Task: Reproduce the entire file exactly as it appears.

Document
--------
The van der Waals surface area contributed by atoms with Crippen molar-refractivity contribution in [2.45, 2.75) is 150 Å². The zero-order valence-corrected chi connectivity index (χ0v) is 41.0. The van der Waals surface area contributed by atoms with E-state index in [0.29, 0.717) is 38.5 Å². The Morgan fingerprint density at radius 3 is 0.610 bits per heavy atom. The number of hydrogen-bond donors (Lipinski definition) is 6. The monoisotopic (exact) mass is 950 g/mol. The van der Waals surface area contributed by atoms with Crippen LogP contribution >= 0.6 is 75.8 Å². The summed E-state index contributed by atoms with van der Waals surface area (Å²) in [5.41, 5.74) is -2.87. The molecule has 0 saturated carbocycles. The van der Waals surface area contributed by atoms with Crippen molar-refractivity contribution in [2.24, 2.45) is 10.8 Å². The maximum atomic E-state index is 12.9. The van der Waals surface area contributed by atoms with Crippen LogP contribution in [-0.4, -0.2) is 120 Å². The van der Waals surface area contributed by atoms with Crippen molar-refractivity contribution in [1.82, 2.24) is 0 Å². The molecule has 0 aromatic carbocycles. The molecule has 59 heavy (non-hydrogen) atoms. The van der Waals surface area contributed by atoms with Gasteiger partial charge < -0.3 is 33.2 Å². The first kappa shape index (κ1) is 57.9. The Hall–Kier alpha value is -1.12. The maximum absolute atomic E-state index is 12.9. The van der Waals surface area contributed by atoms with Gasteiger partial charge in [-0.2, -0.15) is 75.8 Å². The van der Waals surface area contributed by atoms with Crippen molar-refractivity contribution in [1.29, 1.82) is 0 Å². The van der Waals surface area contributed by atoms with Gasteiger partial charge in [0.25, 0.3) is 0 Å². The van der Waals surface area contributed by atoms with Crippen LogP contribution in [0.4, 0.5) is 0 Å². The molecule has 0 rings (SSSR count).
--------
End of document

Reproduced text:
The van der Waals surface area contributed by atoms with Crippen molar-refractivity contribution in [2.45, 2.75) is 150 Å². The zero-order valence-corrected chi connectivity index (χ0v) is 41.0. The van der Waals surface area contributed by atoms with E-state index in [0.29, 0.717) is 38.5 Å². The Morgan fingerprint density at radius 3 is 0.610 bits per heavy atom. The number of hydrogen-bond donors (Lipinski definition) is 6. The monoisotopic (exact) mass is 950 g/mol. The van der Waals surface area contributed by atoms with Crippen LogP contribution >= 0.6 is 75.8 Å². The summed E-state index contributed by atoms with van der Waals surface area (Å²) in [5.41, 5.74) is -2.87. The molecule has 0 saturated carbocycles. The van der Waals surface area contributed by atoms with Crippen molar-refractivity contribution in [2.24, 2.45) is 10.8 Å². The maximum atomic E-state index is 12.9. The van der Waals surface area contributed by atoms with Crippen LogP contribution in [-0.4, -0.2) is 120 Å². The van der Waals surface area contributed by atoms with Crippen molar-refractivity contribution in [1.82, 2.24) is 0 Å². The molecule has 0 aromatic carbocycles. The molecule has 59 heavy (non-hydrogen) atoms. The van der Waals surface area contributed by atoms with Gasteiger partial charge < -0.3 is 33.2 Å². The first kappa shape index (κ1) is 57.9. The Hall–Kier alpha value is -1.12. The maximum absolute atomic E-state index is 12.9. The van der Waals surface area contributed by atoms with Gasteiger partial charge in [-0.2, -0.15) is 75.8 Å². The van der Waals surface area contributed by atoms with Crippen molar-refractivity contribution in [1.29, 1.82) is 0 Å². The van der Waals surface area contributed by atoms with Gasteiger partial charge in [0.25, 0.3) is 0 Å². The van der Waals surface area contributed by atoms with Crippen LogP contribution in [0.4, 0.5) is 0 Å². The molecule has 0 rings (SSSR count).